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Behav Genet. 2018 Mar;48(2):95-108. doi: 10.1007/s10519-018-9889-z. Epub 2018 Feb 19.

The Biological Contributions to Gender Identity and Gender Diversity: Bringing Data to the Table.

Author information

1
Department of Complex Trait Genetics, Vrije Universiteit, Amsterdam, The Netherlands.
2
Center for Neurogenomics and Cognitive Research, Vrije Universiteit, Amsterdam, The Netherlands.
3
Department of Medical Psychology, VU University Medical Center, Amsterdam, The Netherlands.
4
Center of Expertise on Gender Dysphoria, VU University Medical Center, Amsterdam, The Netherlands.
5
Division of Endocrinology, Center for Andrology, George Washington University, Washington, DC, USA.
6
Program for LGBTI Health, Vanderbilt University Medical Center, Nashville, TN, USA.
7
Division of Nephrology & Hypertension, Vanderbilt University Medical Center, Nashville, TN, USA.
8
Division of Endocrinology, Department of Medicine, Boston Children's Hospital, Boston, MA, USA.
9
Department of Pediatrics, Harvard Medical School, Boston, MA, USA.
10
Translational Neurogenomics Group, QIMR Berghofer, Brisbane, QLD, Australia.
11
Department of Endocrinology and Gender Identity Unit, University Regional Hospital of Malaga, Malaga, Spain.
12
Foundation Institute of Biomedical Research in Malaga (FIMABIS-IBIMA), Malaga, Spain.
13
Department of Anesthesiology, Vanderbilt University Medical Center, Nashville, TN, USA.
14
Department of Surgery, Vanderbilt University Medical Center, Nashville, TN, USA.
15
Department of Biomedical Informatics, Vanderbilt University Medical Center, Nashville, TN, USA.
16
Department of Health Policy, Vanderbilt University Medical Center, Nashville, TN, USA.
17
Department of Internal Medicine, VU University Medical Center, Amsterdam, The Netherlands.
18
Department of Research, OCHIN, Inc., Portland, OR, USA.
19
Divisions of Endocrinology and Psychiatry, Boston Children's Hospital, Boston, MA, USA.
20
Program for LGBTI Health, Vanderbilt University Medical Center, Nashville, TN, USA. lea.k.davis@vanderbilt.edu.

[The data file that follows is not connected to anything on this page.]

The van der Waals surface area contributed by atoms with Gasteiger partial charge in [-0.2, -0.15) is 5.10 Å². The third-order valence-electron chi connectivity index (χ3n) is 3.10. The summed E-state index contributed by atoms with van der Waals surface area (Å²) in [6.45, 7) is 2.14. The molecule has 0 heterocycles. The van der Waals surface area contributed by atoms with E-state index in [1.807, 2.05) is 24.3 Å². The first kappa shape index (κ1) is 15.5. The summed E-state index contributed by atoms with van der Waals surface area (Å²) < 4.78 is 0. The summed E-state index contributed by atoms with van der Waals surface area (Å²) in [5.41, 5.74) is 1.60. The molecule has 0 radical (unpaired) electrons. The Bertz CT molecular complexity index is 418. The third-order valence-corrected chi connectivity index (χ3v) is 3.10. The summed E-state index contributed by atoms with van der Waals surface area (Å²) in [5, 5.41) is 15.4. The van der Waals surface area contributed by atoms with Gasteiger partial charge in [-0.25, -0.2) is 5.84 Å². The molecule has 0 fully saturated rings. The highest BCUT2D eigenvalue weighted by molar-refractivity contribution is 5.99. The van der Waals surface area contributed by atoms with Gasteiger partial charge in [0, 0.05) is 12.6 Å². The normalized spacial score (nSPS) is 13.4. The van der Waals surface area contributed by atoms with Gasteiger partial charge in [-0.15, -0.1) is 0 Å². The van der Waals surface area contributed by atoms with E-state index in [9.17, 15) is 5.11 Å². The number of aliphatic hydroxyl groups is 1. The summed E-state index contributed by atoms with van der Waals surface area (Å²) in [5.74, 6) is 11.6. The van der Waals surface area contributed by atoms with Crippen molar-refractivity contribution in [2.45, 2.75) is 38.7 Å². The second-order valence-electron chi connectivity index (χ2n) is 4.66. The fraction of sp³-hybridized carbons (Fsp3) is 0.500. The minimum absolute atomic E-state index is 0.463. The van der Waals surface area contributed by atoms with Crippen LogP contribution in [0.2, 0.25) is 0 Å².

21
Division of Genetic Medicine, Department of Medicine, Vanderbilt University Medical Center, Nashville, TN, USA. lea.k.davis@vanderbilt.edu.
22
Department of Psychiatry and Behavioral Sciences, Vanderbilt University Medical Center, Nashville, TN, USA. lea.k.davis@vanderbilt.edu.
23
Vanderbilt Genetics Institute, Vanderbilt University Medical Center, Nashville, TN, USA. lea.k.davis@vanderbilt.edu.
24
23Vanderbilt University, 511-A Light Hall, 2215 Garland Ave, Nashville, TN, 37232, USA. lea.k.davis@vanderbilt.edu.

Abstract

The American Psychological Association defines gender identity as, "A person's deeply-felt, inherent sense of being a boy, a man, or a male; a girl, a woman, or a female; or an alternative gender (e.g., genderqueer, gender nonconforming, gender neutral) that may or may not correspond to a person's sex assigned at birth or to a person's primary or secondary sex characteristics" (American Psychological Association, Am Psychol 70(9):832-864, 2015). Here we review the evidence that gender identity and related socially defined gender constructs are influenced in part by innate factors including genes. Based on the data reviewed, we hypothesize that gender identity is a multifactorial complex trait with a heritable polygenic component. We argue that increasing the awareness of the biological diversity underlying gender identity development is relevant to all domains of social, medical, and neuroscience research and foundational for reducing health disparities and promoting human-rights protections for gender minorities.

KEYWORDS:

Gender dysphoria; Gender identity; Genetics; Heritability; Transgender; Twin studies

PMID:
29460079
DOI:
10.1007/s10519-018-9889-z
[Indexed for MEDLINE]

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